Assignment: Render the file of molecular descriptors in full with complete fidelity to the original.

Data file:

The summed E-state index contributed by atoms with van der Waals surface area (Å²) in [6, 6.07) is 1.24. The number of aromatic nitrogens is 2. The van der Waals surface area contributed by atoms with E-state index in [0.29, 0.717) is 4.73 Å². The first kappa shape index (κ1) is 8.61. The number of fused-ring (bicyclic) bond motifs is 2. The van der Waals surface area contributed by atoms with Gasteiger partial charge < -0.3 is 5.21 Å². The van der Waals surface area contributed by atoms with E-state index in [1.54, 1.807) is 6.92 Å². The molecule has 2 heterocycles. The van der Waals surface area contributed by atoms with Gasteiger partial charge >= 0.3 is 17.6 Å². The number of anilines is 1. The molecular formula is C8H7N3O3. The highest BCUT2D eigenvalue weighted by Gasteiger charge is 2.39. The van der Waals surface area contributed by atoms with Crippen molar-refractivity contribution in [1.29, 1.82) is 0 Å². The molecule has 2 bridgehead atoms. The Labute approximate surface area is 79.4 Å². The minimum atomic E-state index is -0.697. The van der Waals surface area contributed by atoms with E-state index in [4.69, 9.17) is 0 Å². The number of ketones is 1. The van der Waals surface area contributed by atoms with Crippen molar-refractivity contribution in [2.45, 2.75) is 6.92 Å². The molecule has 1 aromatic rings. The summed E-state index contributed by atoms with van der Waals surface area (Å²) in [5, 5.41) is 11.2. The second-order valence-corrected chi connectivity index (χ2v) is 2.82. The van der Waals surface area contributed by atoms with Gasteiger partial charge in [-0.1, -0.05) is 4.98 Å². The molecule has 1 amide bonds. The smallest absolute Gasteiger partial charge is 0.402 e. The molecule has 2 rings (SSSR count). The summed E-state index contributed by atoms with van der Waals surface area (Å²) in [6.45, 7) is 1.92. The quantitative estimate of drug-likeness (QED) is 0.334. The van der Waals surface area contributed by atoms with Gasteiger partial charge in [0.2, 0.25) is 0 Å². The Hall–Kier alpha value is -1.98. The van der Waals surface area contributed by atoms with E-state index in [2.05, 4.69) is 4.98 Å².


The summed E-state index contributed by atoms with van der Waals surface area (Å²) in [6, 6.07) is 1.24. The number of aromatic nitrogens is 2. The van der Waals surface area contributed by atoms with E-state index in [0.29, 0.717) is 4.73 Å². The first kappa shape index (κ1) is 8.61. The number of fused-ring (bicyclic) bond motifs is 2. The van der Waals surface area contributed by atoms with Gasteiger partial charge < -0.3 is 5.21 Å². The van der Waals surface area contributed by atoms with E-state index in [1.54, 1.807) is 6.92 Å². The molecule has 2 heterocycles. The van der Waals surface area contributed by atoms with Gasteiger partial charge >= 0.3 is 17.6 Å². The number of anilines is 1. The molecular formula is C8H7N3O3. The highest BCUT2D eigenvalue weighted by Gasteiger charge is 2.39. The van der Waals surface area contributed by atoms with Crippen molar-refractivity contribution in [1.29, 1.82) is 0 Å². The molecule has 2 bridgehead atoms. The Labute approximate surface area is 79.4 Å². The minimum atomic E-state index is -0.697. The van der Waals surface area contributed by atoms with E-state index in [4.69, 9.17) is 0 Å². The number of ketones is 1. The van der Waals surface area contributed by atoms with Crippen molar-refractivity contribution in [2.45, 2.75) is 6.92 Å². The molecule has 1 aromatic rings. The summed E-state index contributed by atoms with van der Waals surface area (Å²) in [5, 5.41) is 11.2. The second-order valence-corrected chi connectivity index (χ2v) is 2.82. The van der Waals surface area contributed by atoms with Gasteiger partial charge in [-0.1, -0.05) is 4.98 Å². The molecule has 1 amide bonds. The smallest absolute Gasteiger partial charge is 0.402 e. The molecule has 2 rings (SSSR count). The summed E-state index contributed by atoms with van der Waals surface area (Å²) in [6.45, 7) is 1.92. The quantitative estimate of drug-likeness (QED) is 0.334. The van der Waals surface area contributed by atoms with Gasteiger partial charge in [0.2, 0.25) is 0 Å². The Hall–Kier alpha value is -1.98. The van der Waals surface area contributed by atoms with E-state index in [2.05, 4.69) is 4.98 Å².